I can’t help but notice that a lot of otherwise good photos on Etsy are ruined by easily preventable glare and/or reflections. Lighting seems to really be an issue for a lot of folks, but I think that many problems could be solved by taking a few minutes to think about where you’re shooting in relation to the variety of light sources that are present. To illustrate my point, I’ve decided to use a rather extreme example. Now I’m not saying that I see photos with problems this severe. But I do think that by using this example, I can get you on the road to better photos just by taking a little extra time to plan your shots.
Here’s how I set things up for my example:
I took a few beer bottle caps, and arranged them on the granite top of a kitchen island. There are a lot of windows in the kitchen and the adjoining rooms, so there was quite a bit of natural light available. But since it was early afternoon, in summer, the sun was high in the sky and there was no sunlight streaming in any of those windows. I set up my camera on a tripod, opposite a north-facing window (I live in the Northern Hemisphere), so I would be able to repeat my shots without worrying about camera position. I fixed my aperture (at f/13 in case anyone is interested) and let the camera do its best at automatically controlling the shutter speed to get the proper exposure. Clicked the shutter and here’s what I got:
Ugly, isn’t it? I can barely read the bottle caps, there are some nasty shadows, I can’t tell the color of the granite and I can actually see the window mullions in the reflection. Great shot!
So let’s say that we’re really only interested in the bottle caps anyway, so why not just expose those properly and not worry about the background? Well, here’s why:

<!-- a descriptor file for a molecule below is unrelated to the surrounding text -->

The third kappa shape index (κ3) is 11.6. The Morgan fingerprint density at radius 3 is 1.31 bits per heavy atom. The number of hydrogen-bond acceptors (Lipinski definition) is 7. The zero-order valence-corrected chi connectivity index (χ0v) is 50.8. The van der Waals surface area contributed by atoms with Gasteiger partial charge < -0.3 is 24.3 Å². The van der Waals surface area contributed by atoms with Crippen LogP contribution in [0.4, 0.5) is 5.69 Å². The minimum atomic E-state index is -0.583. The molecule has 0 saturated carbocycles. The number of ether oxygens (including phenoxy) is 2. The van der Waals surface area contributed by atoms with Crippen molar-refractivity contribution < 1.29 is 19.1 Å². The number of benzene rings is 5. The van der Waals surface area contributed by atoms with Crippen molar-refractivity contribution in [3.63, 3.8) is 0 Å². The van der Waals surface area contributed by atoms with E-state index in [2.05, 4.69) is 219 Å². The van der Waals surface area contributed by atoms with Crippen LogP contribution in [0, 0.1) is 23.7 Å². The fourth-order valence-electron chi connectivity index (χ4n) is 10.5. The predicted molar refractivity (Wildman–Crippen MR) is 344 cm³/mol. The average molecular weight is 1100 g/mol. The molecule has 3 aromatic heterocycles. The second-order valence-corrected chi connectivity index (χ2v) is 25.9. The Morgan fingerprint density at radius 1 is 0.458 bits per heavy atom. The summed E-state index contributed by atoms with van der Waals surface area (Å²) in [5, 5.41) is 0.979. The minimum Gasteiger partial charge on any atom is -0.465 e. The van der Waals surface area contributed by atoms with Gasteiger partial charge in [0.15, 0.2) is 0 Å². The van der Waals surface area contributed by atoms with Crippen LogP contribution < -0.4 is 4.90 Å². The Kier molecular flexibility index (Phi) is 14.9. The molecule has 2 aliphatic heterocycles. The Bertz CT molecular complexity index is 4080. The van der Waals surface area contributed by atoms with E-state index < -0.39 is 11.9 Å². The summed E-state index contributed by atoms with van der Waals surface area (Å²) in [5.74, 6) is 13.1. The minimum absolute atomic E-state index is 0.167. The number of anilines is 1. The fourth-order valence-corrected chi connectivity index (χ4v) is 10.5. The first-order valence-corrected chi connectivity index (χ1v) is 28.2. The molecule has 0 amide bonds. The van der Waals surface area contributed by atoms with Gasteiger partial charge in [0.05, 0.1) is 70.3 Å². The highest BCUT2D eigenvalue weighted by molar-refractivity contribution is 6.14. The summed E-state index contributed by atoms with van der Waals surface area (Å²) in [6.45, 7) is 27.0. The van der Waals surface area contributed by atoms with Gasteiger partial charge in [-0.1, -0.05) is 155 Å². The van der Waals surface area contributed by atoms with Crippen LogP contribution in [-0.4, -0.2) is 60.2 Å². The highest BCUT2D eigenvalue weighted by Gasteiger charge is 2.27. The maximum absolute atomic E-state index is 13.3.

Now I can read (some of) the bottle caps better, but it looks like they’re on a white background (hey, I wanted something of interest in the background). The nasty shadows are still there, the cap in the back has almost disappeared, and the colors aren’t right. Another loser!
Now comes the important part. I made one (yes, only one) small change. I didn’t move the camera or make any adjustments, didn’t move the bottle caps, didn’t turn on indoor lights or close curtains or hang sheets in the window. All I did was hold a small piece of ordinary cardboard behind the bottle caps so that the reflection of the cardboard, not the window, was seen by the camera. Remember, I didn’t block the window – I just placed the cardboard in the small reflected area that was being picked up by the lens of the camera. Here’s what I got (click to zoom):
Not too shabby, eh? I can see all the bottle caps, and their colors are true. The harsh shadows are gone. I can actually tell that the background is granite. I can see the gentle depth of field effect that I was going for. And what about reflections? Well, instead of the window mullions, now I have some cool looking reflections of the caps themselves.
So you see, it really wasn’t that difficult to turn a really crappy photo into a rather pleasing one. Just use the best photography tool that you have — your head!
Until next time … Happy Shooting!